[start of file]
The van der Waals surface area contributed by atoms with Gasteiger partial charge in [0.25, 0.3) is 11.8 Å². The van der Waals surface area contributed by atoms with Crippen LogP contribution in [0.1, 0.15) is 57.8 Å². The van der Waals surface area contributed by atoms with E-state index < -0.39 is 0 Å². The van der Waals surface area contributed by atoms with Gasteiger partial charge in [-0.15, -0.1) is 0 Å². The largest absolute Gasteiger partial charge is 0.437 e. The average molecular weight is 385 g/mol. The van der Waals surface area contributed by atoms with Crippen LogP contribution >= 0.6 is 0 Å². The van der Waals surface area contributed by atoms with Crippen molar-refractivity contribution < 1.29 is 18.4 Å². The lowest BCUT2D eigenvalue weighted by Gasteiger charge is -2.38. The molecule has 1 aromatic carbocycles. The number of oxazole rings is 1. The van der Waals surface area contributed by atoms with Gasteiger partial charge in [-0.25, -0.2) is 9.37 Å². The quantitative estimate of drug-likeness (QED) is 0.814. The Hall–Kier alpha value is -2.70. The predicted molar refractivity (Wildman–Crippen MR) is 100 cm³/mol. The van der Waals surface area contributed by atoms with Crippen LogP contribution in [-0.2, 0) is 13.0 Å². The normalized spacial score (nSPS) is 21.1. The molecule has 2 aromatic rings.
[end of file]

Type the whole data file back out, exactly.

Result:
The van der Waals surface area contributed by atoms with Gasteiger partial charge in [0.25, 0.3) is 11.8 Å². The van der Waals surface area contributed by atoms with Crippen LogP contribution in [0.1, 0.15) is 57.8 Å². The van der Waals surface area contributed by atoms with E-state index < -0.39 is 0 Å². The van der Waals surface area contributed by atoms with Gasteiger partial charge in [-0.15, -0.1) is 0 Å². The largest absolute Gasteiger partial charge is 0.437 e. The average molecular weight is 385 g/mol. The van der Waals surface area contributed by atoms with Crippen LogP contribution >= 0.6 is 0 Å². The van der Waals surface area contributed by atoms with Crippen molar-refractivity contribution < 1.29 is 18.4 Å². The lowest BCUT2D eigenvalue weighted by Gasteiger charge is -2.38. The molecule has 1 aromatic carbocycles. The number of oxazole rings is 1. The van der Waals surface area contributed by atoms with Gasteiger partial charge in [-0.25, -0.2) is 9.37 Å². The quantitative estimate of drug-likeness (QED) is 0.814. The Hall–Kier alpha value is -2.70. The predicted molar refractivity (Wildman–Crippen MR) is 100 cm³/mol. The van der Waals surface area contributed by atoms with Crippen LogP contribution in [-0.2, 0) is 13.0 Å². The normalized spacial score (nSPS) is 21.1. The molecule has 2 aromatic rings.